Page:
With the refurbishment of the Whanganui Regional Museum now approaching half-way, considerable attention has been paid to the design and construction of its buildings. The 1928 building’s stripped classical architecture and pre-Napier construction have caused the bigger challenges to seismic performance, with a lot of steel and timber bracing now installed.

The Māori Court building, designed by Don Wilson, has also received earthquake upgrades, but mainly it is undergoing repair and restoration of many of its original features. Wilson’s Whanganui work, including the Museum, was celebrated in a well-received talk by architectural historian Mark Southcombe at the Davis Theatre on Tuesday 19 September. Investigation of the building’s origins has also revealed fascinating stories about the people who worked on it.

1. Basil Benseman

Basil Benseman

An important collaborator with Don Wilson, and a key contributor to the structure and appearance of the 1968 building, was master brick and block layer Basil Benseman. Bas arrived in Whanganui as a child and after leaving school, worked as a truck driver. He served as an anti-aircraft gunner and truck driver during WWII in Egypt, Palestine, Syria, Tunisia and Italy before returning to an apprentice training scheme in Wellington. Before long, he had established B E Benseman Bricklayer, which from 1946 to 1985, built a significant portion of Whanganui. Bas worked on many landmark buildings around the city including the Embassy Cinema, St Marcellin School, Whanganui Intermediate, the Government Life and State Insurance buildings, the War Memorial Hall, Power Board Building, Queens Park steps and the Whanganui Regional Museum, among hundreds of others. He didn’t spend much of that time in the office; he was too busy on site, laying hundreds of thousands of bricks and blocks himself.

Don Wilson’s modernist architecture made frequent, often innovative, use of brick and concrete, and Bas often provided the craft needed to realise his designs. The Museum project used conventional blockwork in many parts of the structure, as well as stone facing around the Davis Theatre, an unusual, vertical application of decorative brick on the exterior walls and a lattice of stacked breeze blocks on the end wall, echoing a similar pattern on the War Memorial Hall across the square. Don Wilson, though, had an even more challenging role in mind for his long-time collaborator.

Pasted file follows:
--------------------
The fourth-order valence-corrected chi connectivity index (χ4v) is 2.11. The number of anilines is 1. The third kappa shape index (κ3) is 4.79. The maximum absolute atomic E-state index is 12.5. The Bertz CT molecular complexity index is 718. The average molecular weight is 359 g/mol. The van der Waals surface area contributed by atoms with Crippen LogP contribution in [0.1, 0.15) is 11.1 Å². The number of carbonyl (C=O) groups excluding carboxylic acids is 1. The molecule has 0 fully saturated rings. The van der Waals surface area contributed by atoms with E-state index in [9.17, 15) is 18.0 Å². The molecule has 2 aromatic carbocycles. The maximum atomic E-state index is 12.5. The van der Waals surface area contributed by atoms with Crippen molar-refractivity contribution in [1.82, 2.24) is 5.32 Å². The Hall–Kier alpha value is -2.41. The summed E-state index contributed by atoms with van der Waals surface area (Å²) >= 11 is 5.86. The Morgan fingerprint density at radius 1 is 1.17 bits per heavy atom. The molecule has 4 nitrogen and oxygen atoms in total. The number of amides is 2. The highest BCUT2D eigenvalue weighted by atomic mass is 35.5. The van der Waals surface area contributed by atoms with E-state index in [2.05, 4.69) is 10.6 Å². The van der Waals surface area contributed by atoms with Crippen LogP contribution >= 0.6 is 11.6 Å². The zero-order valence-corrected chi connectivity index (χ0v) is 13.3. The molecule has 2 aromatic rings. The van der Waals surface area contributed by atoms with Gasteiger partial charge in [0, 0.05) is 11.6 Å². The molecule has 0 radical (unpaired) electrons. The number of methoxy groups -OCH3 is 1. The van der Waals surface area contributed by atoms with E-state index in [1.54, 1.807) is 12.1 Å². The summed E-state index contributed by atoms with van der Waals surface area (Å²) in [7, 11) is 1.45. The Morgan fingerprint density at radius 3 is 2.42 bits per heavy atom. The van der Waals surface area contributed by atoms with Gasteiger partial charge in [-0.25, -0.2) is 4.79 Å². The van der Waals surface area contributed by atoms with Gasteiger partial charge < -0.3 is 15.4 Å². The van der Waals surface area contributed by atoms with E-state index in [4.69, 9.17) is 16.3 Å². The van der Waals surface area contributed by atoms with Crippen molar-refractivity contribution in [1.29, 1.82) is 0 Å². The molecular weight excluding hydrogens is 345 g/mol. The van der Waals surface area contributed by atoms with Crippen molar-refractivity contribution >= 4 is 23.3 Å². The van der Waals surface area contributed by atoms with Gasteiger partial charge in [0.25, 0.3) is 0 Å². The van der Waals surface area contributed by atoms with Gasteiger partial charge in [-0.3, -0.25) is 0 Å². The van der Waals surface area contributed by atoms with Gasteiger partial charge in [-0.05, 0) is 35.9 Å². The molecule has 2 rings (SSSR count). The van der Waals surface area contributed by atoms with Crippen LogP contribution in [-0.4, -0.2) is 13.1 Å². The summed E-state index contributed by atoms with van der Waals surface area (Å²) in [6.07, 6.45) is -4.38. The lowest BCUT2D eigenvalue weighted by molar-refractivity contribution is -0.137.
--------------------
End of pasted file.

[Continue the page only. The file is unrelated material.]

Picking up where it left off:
2. Mural

The Whanganui Regional Museum mural, made of Italian glass tiles.

The south side of the building presented a new face to the city and Wilson wanted to make the most of it. He designed a mural, based on rock drawings, to be rendered in Italian glass tiles. The biggest problem was the lack of anybody in 1968 Whanganui with the technical know-how to realise it. With complete confidence he turned to Bas who, despite his protests that he had never attempted such a thing before, was eventually persuaded to set to work in yet another medium. Over 10 months of painstaking work he invented his own mosaic technique which has weathered 50 years of Whanganui rain and sun and remains a shimmering tribute to a great partnership – the architect and the artisan.

 

Frank Stark is Director at Whanganui Regional Museum.

The Beautiful Whanganui

The Whanganui River has long been a tourist feature for the area.  Have you had the chance to see it yet?  Beautiful, calm and an amazing experience!  There are a few ways to enjoy the journey  – by canoe/waka, jet boat, or taking a steam trip up to Pipiriki – and you can take as long or as short a time as you like.

If you have not had the chance to see this amazing gem, check out this video of a trip made in 2006:

And if this inspires you to want to see it in person, check out the Bridge to Nowhere or Whanganui River Canoes for more information on booking and travel times.

Merry Christmas!

Christmaswith the Sarjeant staff

We wish you a Merry Christmas and a Happy New Year!  From all the staff at the Whanganui Regional Museum and the Sarjeant Art Gallery, we hope you enjoy the festive season and we look forward to a great 2015!

And to help get you in the mood, check out these letters to Santa Claus from 100 year ago.  There might be a few more gadgets on the list these days but a lot of things don’t change.